l the party-machinery resources, having done so for years. It was not surprising, therefore, that the local as well as the national nominees were elected. The campaign of 1856 aroused the lethargic as never before. In the subsequent contests for the election of the legislators who were to vote for United States senator, there was even greater excitement, and more bitter controversy than had characterized the presidential campaign. Lying as southern Illinois does-between Kentucky and Missouri-and having then a population strongly sympathizing with the slave-holders, the questions that had arisen would not down. Popular sovereignty, the motto of the State, under the leadership of Mr. Douglas, the champion of States' rights, had thoroughly impressed itself upon a large majority of the citizens south of the Ohio and Mississippi Railroad without it ever occurring to them to what extent this theory could be carried, or whither they were drifting in advocating this dangerous doctrine
rs, and leave it to the patriotic volunteer officers and soldiers to execute their plans. The small regular army was in the East and on the frontier. Hence Cairo was designated as the place of rendezvous for the brigade which it was proposed should be recruited from southern Illinois. The Confederate troops occupied Columbus, Kentucky, and Belmont, Missouri, a point on the opposite side of the Mississippi River. Price's army was being recruited terrorizing and controlling all of southwest Missouri. The city of Cairo, occupying the peninsula point of the State at the junction of the Ohio and Mississippi Rivers, was subject to overflows, the levees encircling the city being its only protection from inundation. The very streets were impassable at times. These facts made the occupation of Cairo by troops almost impracticable, but commanding, as it did, the Ohio and Mississippi Rivers, it was imperative that it should be fortified and manned by troops to defend the approach to the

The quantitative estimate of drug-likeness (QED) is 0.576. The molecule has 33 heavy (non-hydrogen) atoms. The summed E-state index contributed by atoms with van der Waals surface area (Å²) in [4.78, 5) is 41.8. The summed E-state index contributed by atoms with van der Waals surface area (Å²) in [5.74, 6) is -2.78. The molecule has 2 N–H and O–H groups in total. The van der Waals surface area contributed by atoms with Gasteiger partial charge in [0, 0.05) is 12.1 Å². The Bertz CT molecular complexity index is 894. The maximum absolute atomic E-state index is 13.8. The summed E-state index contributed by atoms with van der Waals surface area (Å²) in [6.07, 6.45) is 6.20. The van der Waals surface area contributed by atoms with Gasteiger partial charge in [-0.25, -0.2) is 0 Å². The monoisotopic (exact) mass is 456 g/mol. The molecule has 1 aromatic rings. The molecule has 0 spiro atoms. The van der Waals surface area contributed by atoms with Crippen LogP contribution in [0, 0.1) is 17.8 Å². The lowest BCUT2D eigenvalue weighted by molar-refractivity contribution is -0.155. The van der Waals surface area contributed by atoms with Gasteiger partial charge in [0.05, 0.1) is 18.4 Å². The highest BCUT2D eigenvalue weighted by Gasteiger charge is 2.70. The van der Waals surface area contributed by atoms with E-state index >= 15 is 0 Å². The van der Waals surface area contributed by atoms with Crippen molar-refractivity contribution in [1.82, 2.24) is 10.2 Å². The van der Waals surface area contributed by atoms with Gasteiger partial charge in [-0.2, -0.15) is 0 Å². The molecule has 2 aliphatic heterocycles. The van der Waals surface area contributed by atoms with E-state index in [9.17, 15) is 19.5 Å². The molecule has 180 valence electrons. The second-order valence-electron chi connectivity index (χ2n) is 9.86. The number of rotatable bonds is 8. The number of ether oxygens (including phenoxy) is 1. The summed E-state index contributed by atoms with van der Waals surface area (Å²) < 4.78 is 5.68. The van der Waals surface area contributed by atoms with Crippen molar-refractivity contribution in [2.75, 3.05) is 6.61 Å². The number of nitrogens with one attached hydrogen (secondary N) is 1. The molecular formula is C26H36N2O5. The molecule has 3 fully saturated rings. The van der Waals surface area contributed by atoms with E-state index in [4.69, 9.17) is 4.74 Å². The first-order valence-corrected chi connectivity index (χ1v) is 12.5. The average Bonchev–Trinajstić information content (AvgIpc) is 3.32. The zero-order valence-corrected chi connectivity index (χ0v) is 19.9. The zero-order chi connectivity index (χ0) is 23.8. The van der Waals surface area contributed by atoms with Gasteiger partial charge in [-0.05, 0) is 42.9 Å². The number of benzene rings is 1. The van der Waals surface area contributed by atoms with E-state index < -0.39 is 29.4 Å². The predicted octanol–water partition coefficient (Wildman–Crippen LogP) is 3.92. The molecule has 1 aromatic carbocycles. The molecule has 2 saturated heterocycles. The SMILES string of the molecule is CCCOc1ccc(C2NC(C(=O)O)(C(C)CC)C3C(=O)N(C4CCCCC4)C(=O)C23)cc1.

y Cogswell, known as Grant and his family. In the Grant home on I Street, I witnessed one historic gathering which will ever be most vivid in my mind. After the nomination of Grant and Colfax at Chicago, the committee appointed to wait upon them and notify them of their nomination was composed of J. R. Hawley of Connecticut, Lewis Barker of Maine, C. N. Riottet of Texas, Willard Warner of Alabama, J. M. Hedrik of Iowa, John Evans of Colorado, S. M. Cullom of Illinois, R. T. Van Horn of Missouri, J. K. Dubois of Illinois, T. L. Tullock of Virginia, J. W. Holden of North Carolina, T. F. Lee of North Carolina, W. C. Goodloe of Kentucky, Valentine Dill of Arkansas, J. H. Harris of North Carolina, A. McDonald of Arkansas, B. F. Rice of Arkansas, H. A. Pierce of Virginia, and others. They came to Washington, and it was arranged that Mr. Colfax should go to General Grant's house, and that the committee should call upon them there. Mrs. Grant kindly advised a few special friends, inviti